NATO opens probe into France-Turkey naval incident in Mediterranean

NATO Secretary-General Jens Stoltenberg chairs a NATO defense ministers meeting via teleconference at the Alliance headquarters in Brussels, Belgium, 17 June 2020. [EPA-EFE/FRANCOIS LENOIR]

NATO is investigating an incident in the Eastern Mediterranean in which France says Turkish frigates were “extremely aggressive” towards a French navy vessel participating in a NATO mission in the area, Secretary-General Jens Stoltenberg said on Thursday (18 June).

“The incident in the Mediterranean was addressed in the meeting by several allies,” Stoltenberg said after a virtual meeting of NATO defence ministers.

“We have made sure that the NATO military authorities are investigating the incident to bring full clarity into what happened,” he said announcing the probe.

French defence minister Florence Parly denounced Turkey’s behaviour twice during the two days of the alliances defence ministers’ meeting.

“This extremely serious incident must be raised and our allies share our concern,” Parly told the French senate, saying eight of the NATO’s 30 members had backed her intervention.

“A reflection is needed on what is happening in the alliance. We must face the abuses that are taking place there,” she added.

The step comes after France’s defence ministry on Wednesday (17 June) accused a Turkish naval vessel of harassing one of its warships in the Mediterranean, saying the vessel was and under NATO command, carrying out a NATO mission and trying to uphold the UN’s arms embargo to Libya, and implying that Turkey was trying to enable the delivery of weapons to the Tripoli-based government.

According a French ministry official quoted by Reuters, the French ship had wanted to check whether the Turkish vessel Cirkin was smuggling arms to Libya. In response, French officials said the Cirkin had switched off its tracking system, masked its ID number, and refused to say where it was going.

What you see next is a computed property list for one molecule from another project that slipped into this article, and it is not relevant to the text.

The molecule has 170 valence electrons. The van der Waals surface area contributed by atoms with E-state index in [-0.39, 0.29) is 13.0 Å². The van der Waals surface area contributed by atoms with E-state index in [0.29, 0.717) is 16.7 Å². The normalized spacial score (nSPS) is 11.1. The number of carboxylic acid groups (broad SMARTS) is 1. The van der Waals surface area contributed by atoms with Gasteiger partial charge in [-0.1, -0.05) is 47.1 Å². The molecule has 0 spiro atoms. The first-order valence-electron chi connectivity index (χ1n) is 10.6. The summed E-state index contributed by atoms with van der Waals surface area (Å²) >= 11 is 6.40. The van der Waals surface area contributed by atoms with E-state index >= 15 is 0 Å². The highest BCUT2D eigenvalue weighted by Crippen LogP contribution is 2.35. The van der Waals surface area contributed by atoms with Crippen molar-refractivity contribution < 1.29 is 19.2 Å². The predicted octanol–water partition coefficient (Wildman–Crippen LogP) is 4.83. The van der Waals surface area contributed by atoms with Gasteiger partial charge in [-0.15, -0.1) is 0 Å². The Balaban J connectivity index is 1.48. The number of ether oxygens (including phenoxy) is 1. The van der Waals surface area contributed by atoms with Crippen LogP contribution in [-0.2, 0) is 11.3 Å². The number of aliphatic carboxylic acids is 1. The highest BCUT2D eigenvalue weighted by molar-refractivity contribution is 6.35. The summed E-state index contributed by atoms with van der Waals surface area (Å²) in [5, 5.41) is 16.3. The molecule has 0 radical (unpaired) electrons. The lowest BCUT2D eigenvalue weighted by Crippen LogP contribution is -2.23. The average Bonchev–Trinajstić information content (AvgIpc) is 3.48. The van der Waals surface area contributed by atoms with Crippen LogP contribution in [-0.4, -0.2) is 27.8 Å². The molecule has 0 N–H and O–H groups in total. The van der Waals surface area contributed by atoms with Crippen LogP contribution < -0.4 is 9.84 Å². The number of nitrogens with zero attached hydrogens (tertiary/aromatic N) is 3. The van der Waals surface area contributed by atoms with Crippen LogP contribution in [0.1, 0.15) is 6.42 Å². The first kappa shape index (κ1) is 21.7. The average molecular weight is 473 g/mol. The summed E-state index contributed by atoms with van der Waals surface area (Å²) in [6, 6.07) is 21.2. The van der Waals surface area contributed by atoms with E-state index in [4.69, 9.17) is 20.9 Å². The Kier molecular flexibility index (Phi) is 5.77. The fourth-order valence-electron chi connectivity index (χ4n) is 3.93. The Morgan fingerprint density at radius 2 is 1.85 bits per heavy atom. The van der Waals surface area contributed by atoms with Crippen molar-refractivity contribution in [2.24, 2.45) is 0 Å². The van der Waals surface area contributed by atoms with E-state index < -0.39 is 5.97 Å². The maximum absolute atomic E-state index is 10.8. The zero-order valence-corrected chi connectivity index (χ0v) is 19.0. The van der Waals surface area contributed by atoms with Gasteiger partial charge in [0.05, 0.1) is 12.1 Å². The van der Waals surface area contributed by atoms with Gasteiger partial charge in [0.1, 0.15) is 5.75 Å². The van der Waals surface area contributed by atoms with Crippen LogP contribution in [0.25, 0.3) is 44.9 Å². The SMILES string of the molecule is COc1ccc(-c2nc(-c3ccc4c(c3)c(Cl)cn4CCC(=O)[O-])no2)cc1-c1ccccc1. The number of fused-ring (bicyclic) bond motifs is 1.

France described the ship’s actions as “extremely aggressive” and “unacceptable by an ally against a NATO ship.”

“We have known complicated moments in the alliance, but we can’t be an ostrich and can’t pretend there isn’t a Turkey problem at NATO. We have to see it, say it and handle it,” a French defence ministry official told AFP on Wednesday (17 June), urging NATO to address its “Turkey problem,” amid rising tensions over Libya.

A Turkish military official told Reuters the French warship did not establish communications with the Turkish ship during the incident.

Ankara and Paris have been at odds over the civil war in Libya, accusing each other of supporting opposing sides in the country.

On Tuesday (16 June), Turkey said France violated UN and NATO decisions by supporting the forces of military strongman Khalifa Haftar against the UN-backed Government of National Accord (GNA), led by Fayez Sarraj.

Eastern defence plans

The recent incident caused by Turkey inside the alliance are only the latest in a series of tensions caused by Ankara.

Turkey still continues to block a NATO defence plan for Poland and Baltic states despite a deal last year between Turkey’s president and allied leaders, three allied diplomats and a French defence official confirmed on Wednesday.

The plan for the Baltic states and Poland, drawn up at their request after Russia annexed Crimea from Ukraine in 2014, has no direct bearing on Turkey’s strategy in Syria, but it raises issues about security on all of NATO’s frontiers.

Diplomats said while Ankara has approved the plan, known as Eagle Defender, it has not allowed NATO military chiefs to put it into action.

As EURACTIV reported from NATO’s London summit in December, Turkey had threatened to block the NATO agreement unless the alliance agreed to designate Syrian Kurdish fighters Ankara targeted in an October military offensive as terrorists.

Turkey continues to block NATO's Eastern defence plans

Ankara has not shifted from its intentions to block the final decisions related to updating NATO’s defence plan of the Poland and the Baltic States. Meanwhile, Eastern European calls for assurances of alliance commitments become more vocal.

Ankara sees the YPG, the main branch of the US-backed Syrian Democratic Forces (SDF), as a terrorist group linked to Kurdish insurgents on its own soil, and has been infuriated by the support its NATO allies have provided the militia as a partner in fighting Islamic State militants in Syria.

Eventually, after the London meeting, it was announced that Turkish President Recep Tayyip Erdoğan agreed to adopt the defence plan – an information confirmed by Polish Minister of Defence Mariusz Błaszczak, who said that Turkey agreed to the plan partly also after a personal conversation between Polish President Andrzej Duda and Erdoğan.

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